New research from i-sense at Imperial College London and UCL, encompassing LCN researchers, provides a promising new approach to detecting immunity to Ebola virus infection.
Since the major Ebola outbreak in West Africa in 2014, a wide number of diagnostic tools have been developed to allow rapid diagnosis of patients, however detection of antibodies is still performed using expensive, time consuming lab-based equipment.
During this outbreak, nearly 29,000 people were infected and there were more than 11,000 fatalities, yet limitations in available diagnostic and prognostic tests meant that less than 60 per cent of cases were diagnosed.
Postdoctoral Research Associate from i-sense Dr Polina Brangel, who performed the research whilst a PhD student with Professor Molly Stevens at Imperial College London, says “The most recent outbreak in 2017, which occurred in a very remote, forested region of the Democratic Republic of Congo, highlighted the need for simple and portable tests not only for diagnosis, but also to detect immunity to the virus for effective disease surveillance.”
Pictured: Dr Paulina Brangel
How are these new tools and technologies different?
Research Director for Biomedical Materials at Imperial and i-sense Deputy Director, Professor Molly Stevens, says “Our research focused on developing mobile-connected paper-based tests to identify and analyse antibodies in individual survivors in order to understand the spread of diseases.”
The new approach uses lateral flow technology, similar to that of a pregnancy test, coupled with smartphones to provide a promising alternative to lab-based testing.
The test detects IgG antibodies against key viral proteins, which plays an important role as the basis of most currently-developed vaccines. Unlike similar tests, it also classifies this protein against two additional viral proteins, which could be used as a toll for the identification of exposed populations to the deadly virus, as well as predication of acute patient survival rate.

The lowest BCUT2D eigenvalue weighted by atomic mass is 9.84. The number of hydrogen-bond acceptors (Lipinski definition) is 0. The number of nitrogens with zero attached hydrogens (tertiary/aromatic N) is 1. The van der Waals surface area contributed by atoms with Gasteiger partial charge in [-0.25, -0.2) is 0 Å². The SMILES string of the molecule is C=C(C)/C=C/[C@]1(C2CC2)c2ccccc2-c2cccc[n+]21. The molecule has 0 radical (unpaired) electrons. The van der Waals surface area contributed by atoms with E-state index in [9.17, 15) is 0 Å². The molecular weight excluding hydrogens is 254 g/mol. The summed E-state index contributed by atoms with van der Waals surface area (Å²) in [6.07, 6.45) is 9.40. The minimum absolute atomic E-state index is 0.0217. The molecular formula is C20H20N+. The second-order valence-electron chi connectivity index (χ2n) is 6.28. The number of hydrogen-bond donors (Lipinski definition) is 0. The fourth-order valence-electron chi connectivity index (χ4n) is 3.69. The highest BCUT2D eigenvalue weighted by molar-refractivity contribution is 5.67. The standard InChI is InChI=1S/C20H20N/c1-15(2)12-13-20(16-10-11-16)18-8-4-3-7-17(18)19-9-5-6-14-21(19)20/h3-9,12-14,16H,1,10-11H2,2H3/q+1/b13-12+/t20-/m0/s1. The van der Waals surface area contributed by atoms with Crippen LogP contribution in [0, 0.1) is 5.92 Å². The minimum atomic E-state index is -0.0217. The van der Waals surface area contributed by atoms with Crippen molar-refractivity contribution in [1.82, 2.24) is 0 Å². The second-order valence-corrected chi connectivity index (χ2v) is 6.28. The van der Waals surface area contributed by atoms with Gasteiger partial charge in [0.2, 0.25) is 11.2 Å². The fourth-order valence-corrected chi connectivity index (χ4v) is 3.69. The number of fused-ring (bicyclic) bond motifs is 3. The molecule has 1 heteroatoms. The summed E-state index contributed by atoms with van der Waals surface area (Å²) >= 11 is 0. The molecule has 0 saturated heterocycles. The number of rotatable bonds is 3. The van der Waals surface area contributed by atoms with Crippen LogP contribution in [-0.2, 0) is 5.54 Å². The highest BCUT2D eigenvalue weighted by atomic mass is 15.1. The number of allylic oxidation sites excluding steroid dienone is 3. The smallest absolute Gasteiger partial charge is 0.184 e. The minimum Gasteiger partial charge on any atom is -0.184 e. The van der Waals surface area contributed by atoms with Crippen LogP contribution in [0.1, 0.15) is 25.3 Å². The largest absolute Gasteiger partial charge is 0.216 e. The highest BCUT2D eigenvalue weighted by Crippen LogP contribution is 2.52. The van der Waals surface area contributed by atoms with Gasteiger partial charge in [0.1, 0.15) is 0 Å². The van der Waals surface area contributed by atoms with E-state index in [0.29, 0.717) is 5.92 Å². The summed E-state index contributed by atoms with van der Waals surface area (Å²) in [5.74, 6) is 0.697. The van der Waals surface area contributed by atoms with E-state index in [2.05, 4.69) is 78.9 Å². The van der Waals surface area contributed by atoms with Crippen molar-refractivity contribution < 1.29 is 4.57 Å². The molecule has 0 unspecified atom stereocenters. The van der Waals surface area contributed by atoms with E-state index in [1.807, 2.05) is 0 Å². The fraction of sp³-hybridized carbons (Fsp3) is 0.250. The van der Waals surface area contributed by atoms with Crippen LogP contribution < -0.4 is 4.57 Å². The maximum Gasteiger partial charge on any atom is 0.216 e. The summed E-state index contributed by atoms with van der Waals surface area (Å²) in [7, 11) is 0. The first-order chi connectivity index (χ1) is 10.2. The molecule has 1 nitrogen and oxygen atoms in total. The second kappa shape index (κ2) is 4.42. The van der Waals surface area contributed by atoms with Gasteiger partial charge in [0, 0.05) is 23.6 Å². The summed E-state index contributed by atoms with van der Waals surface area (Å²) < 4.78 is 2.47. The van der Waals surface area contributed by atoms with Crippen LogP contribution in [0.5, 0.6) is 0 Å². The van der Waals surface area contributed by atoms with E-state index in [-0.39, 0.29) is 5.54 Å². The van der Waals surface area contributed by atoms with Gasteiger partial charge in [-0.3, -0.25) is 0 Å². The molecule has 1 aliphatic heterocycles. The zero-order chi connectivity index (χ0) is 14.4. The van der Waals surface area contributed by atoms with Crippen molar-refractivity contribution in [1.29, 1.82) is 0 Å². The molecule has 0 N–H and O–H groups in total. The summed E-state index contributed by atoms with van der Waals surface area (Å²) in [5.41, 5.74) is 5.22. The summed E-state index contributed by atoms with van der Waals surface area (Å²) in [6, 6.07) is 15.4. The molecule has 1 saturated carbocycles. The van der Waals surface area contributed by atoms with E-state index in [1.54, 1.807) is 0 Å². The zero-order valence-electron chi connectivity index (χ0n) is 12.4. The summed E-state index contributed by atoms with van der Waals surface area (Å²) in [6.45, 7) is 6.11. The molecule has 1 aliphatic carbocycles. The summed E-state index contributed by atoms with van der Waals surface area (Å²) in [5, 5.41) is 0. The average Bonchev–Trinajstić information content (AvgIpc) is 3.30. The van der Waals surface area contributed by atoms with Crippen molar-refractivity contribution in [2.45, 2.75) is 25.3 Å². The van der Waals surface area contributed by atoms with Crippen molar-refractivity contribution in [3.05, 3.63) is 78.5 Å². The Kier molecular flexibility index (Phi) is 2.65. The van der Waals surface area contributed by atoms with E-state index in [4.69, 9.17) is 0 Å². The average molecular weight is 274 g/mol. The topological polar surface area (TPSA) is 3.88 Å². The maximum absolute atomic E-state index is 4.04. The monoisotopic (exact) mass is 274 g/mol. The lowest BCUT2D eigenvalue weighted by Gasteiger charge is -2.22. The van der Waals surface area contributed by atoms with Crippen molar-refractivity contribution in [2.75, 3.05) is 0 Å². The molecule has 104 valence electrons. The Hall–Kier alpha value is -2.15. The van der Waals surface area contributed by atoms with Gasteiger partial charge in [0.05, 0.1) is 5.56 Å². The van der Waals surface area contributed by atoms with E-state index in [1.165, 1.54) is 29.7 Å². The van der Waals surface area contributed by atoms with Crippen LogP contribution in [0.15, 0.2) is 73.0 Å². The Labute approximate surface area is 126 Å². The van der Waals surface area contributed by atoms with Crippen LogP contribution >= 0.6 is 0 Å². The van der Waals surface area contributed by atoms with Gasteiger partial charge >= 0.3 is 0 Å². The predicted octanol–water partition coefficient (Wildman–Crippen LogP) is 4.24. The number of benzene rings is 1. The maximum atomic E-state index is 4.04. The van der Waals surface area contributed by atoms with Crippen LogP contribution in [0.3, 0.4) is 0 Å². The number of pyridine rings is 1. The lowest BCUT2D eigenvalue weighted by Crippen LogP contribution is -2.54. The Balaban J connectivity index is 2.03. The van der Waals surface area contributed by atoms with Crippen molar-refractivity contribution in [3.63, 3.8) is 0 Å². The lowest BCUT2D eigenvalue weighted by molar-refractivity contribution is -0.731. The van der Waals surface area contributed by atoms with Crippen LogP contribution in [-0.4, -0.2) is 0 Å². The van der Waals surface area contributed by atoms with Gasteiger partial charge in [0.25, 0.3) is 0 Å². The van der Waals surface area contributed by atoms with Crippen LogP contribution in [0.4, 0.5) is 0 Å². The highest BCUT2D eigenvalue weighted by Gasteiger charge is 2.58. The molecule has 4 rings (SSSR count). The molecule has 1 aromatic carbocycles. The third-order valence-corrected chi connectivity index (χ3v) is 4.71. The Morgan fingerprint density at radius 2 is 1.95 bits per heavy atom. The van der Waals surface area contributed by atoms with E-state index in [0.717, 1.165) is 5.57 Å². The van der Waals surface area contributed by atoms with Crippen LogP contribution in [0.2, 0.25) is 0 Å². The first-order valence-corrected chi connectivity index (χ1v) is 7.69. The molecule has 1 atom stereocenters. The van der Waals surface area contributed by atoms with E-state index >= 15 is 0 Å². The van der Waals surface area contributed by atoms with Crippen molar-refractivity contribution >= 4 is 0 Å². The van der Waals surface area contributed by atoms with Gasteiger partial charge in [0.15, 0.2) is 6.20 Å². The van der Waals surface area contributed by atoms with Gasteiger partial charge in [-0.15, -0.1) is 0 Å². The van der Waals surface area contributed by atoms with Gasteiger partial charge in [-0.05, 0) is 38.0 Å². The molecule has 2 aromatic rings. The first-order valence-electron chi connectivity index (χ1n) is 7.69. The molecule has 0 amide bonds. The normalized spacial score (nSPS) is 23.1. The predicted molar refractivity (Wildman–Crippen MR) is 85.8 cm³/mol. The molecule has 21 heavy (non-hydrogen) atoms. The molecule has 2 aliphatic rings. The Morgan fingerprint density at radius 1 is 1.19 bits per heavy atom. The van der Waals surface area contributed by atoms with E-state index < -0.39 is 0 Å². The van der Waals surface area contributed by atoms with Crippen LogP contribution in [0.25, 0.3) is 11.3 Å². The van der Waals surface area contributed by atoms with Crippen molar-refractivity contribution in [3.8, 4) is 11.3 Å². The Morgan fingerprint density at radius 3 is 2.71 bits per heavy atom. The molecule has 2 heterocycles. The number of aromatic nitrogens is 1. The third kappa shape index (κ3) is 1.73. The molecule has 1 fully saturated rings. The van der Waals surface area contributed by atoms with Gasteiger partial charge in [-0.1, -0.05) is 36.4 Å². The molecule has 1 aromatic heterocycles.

Professor of Biomedical Nanotechnology at UCL and Director of i-sense, Professor Rachel McKendry, explains that coupling lateral flow tests and smartphones to track, test and treat infectious diseases provides significant advantages for point-of-care testing, as well as disease surveillance and outbreak control.
“This research represents a major milestone for i-sense and harnesses the power of mobile phones and paper microfluidic tests to rapidly analyse a patient’s immune response to Ebola with geo-located information to map disease ‘hotspots’ in Uganda,” says Professor McKendry.
“This proof of concept study conducted using patient samples in a laboratory setting paves the way for future field studies.”
What does this mean for future outbreaks?
While lab based tests can take up to five hours, this point-of-care test takes just 15 minutes to result, allowing those affected to get faster access to treatment and care, and prevent further infection.
The identification of IgG antibodies might help understand exposure to the different strains of the Ebola virus, enable detection of immunity in the early stages of recovery, and potentially benefit the detection of asymptomatic infections and pre-vaccination assessment.
Senior Lecturer at Ben Gurion University of the Negev, Dr Leslie Lobel, says “This research will most certainly enable rapid diagnosis of severe viral diseases in remote locations, thereby mitigating disease spread and rapidly controlling the extent of an outbreak.
“In short, it will revolutionize infectious disease control on a global scale. “
Further to this, the identification of antibodies is particularly advantageous for developing vaccines as it provides a more enhanced evaluation of vaccine efficiency under outbreak conditions.
Future work will be developing the test to use whole blood samples (from a finger prick) to simplify the operational process even more and enable ‘on the spot’ results without any need for further equipment and facilities.